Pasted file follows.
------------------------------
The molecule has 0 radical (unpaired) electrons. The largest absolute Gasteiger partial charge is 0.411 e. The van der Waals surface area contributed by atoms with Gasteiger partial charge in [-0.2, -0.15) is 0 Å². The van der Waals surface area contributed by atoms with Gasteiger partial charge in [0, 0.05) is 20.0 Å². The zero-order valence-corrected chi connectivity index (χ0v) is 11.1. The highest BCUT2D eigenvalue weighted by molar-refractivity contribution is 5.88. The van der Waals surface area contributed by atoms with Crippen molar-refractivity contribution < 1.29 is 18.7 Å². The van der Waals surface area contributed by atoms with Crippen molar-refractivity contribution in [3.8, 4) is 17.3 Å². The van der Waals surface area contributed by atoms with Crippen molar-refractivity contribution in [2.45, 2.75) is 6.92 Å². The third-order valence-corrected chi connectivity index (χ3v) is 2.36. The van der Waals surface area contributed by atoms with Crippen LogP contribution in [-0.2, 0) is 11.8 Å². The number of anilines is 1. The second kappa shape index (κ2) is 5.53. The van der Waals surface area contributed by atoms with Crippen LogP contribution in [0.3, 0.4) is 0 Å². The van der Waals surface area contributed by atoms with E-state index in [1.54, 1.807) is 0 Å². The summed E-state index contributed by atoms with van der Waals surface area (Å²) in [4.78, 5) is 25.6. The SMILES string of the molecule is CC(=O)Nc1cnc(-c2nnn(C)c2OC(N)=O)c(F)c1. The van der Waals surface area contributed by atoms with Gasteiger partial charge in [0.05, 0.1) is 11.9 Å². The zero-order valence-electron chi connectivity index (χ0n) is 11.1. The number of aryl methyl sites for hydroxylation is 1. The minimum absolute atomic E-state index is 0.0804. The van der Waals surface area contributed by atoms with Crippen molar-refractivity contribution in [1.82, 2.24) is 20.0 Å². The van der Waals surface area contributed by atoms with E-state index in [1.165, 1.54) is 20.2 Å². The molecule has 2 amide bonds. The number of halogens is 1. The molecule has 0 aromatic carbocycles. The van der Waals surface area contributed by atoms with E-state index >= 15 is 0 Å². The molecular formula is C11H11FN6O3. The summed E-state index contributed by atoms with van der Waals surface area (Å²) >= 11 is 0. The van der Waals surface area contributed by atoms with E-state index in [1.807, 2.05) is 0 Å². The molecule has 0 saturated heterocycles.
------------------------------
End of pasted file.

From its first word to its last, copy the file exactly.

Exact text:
The molecule has 0 radical (unpaired) electrons. The largest absolute Gasteiger partial charge is 0.411 e. The van der Waals surface area contributed by atoms with Gasteiger partial charge in [-0.2, -0.15) is 0 Å². The van der Waals surface area contributed by atoms with Gasteiger partial charge in [0, 0.05) is 20.0 Å². The zero-order valence-corrected chi connectivity index (χ0v) is 11.1. The highest BCUT2D eigenvalue weighted by molar-refractivity contribution is 5.88. The van der Waals surface area contributed by atoms with Crippen molar-refractivity contribution < 1.29 is 18.7 Å². The van der Waals surface area contributed by atoms with Crippen molar-refractivity contribution in [3.8, 4) is 17.3 Å². The van der Waals surface area contributed by atoms with Crippen molar-refractivity contribution in [2.45, 2.75) is 6.92 Å². The third-order valence-corrected chi connectivity index (χ3v) is 2.36. The van der Waals surface area contributed by atoms with Crippen LogP contribution in [-0.2, 0) is 11.8 Å². The number of anilines is 1. The second kappa shape index (κ2) is 5.53. The van der Waals surface area contributed by atoms with Crippen LogP contribution in [0.3, 0.4) is 0 Å². The van der Waals surface area contributed by atoms with E-state index in [1.54, 1.807) is 0 Å². The summed E-state index contributed by atoms with van der Waals surface area (Å²) in [4.78, 5) is 25.6. The SMILES string of the molecule is CC(=O)Nc1cnc(-c2nnn(C)c2OC(N)=O)c(F)c1. The van der Waals surface area contributed by atoms with Gasteiger partial charge in [0.05, 0.1) is 11.9 Å². The zero-order valence-electron chi connectivity index (χ0n) is 11.1. The number of aryl methyl sites for hydroxylation is 1. The minimum absolute atomic E-state index is 0.0804. The van der Waals surface area contributed by atoms with Crippen molar-refractivity contribution in [1.82, 2.24) is 20.0 Å². The van der Waals surface area contributed by atoms with E-state index in [1.165, 1.54) is 20.2 Å². The molecule has 2 amide bonds. The number of halogens is 1. The molecule has 0 aromatic carbocycles. The van der Waals surface area contributed by atoms with E-state index >= 15 is 0 Å². The molecular formula is C11H11FN6O3. The summed E-state index contributed by atoms with van der Waals surface area (Å²) >= 11 is 0. The van der Waals surface area contributed by atoms with E-state index in [1.807, 2.05) is 0 Å². The molecule has 0 saturated heterocycles.